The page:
However, I think that the trends show that there is an increasing number of Christian men that are prolonging marriage because they simply don't want to accept the responsibilities that come with having a wife and, possibly, children. It is not that they feel called to singleness or aren't interested in women, they simply don't want to grow up and move on to the next stage of life.

Being a husband and father forces us to grow up and truly live as men and that scares a lot of guys.  These "boys who can shave" realize that having a wife will mean that they will be responsible to and for someone else and that is intimidating.  It means they will not just be living for themselves anymore but will need to take someone else into account.

But their passivity affects others whether they realize it or not.  There are literally millions of godly, available women that are searching for a husband in a world seemingly made up of boys. I know of too many women that are waiting for a man of initiative to pursue them yet the single men that they interact with are too busy playing video games and hanging out with their buddies.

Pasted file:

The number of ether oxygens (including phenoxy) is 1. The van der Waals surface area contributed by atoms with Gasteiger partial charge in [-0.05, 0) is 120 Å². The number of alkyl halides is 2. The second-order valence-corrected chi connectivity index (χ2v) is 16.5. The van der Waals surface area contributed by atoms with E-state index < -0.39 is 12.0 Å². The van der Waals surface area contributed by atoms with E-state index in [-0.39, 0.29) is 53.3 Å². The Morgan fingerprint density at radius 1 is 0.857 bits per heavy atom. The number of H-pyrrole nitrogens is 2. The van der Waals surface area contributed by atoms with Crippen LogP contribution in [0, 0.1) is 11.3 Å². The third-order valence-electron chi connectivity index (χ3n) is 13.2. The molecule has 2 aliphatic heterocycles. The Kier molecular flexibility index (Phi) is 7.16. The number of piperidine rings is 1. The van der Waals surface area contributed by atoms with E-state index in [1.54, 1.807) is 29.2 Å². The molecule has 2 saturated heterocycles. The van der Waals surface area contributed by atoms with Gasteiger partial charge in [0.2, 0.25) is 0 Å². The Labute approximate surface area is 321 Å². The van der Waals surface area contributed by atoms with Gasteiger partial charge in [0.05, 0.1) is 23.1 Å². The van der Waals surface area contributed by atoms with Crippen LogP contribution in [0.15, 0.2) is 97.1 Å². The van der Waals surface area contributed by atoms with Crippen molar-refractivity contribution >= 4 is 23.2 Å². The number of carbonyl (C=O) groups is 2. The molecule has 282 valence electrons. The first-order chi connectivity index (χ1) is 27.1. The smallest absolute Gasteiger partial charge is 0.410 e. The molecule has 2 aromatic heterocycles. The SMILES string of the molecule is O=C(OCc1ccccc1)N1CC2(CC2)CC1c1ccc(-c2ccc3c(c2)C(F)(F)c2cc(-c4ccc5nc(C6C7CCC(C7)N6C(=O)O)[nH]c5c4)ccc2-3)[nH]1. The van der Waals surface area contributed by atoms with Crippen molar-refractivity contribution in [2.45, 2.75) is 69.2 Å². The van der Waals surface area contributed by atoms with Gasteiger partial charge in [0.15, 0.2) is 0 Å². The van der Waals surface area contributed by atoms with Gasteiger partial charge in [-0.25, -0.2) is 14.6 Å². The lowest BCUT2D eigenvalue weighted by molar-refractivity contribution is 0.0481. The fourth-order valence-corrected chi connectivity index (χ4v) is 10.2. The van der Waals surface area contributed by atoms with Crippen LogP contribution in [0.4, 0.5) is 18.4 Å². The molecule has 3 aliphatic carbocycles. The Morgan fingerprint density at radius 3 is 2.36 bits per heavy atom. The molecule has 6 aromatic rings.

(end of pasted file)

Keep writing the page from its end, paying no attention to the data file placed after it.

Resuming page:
It can grow wearisome for Christian women to wait for years for a godly man to pursue them and settle for any nice guy that shows an interest in them. My advice to women is to not settle when it comes to your dating relationships and the choice of a husband. If you want to be married to a man, don't date a boy.

For the men out there, Driscoll has this advice:
"Men, you are to be creators and cultivators. God is a creator and a cultivator and you were made to image him. Create a family and cultivate your wife and children. Create a ministry and cultivate other people. Create a business and cultivate it. Be a giver, not a taker, a producer and not just a consumer. Stop looking for the path of least resistance and start running down the path of greatest glory to God and good to others because that's what Jesus, the real man, did."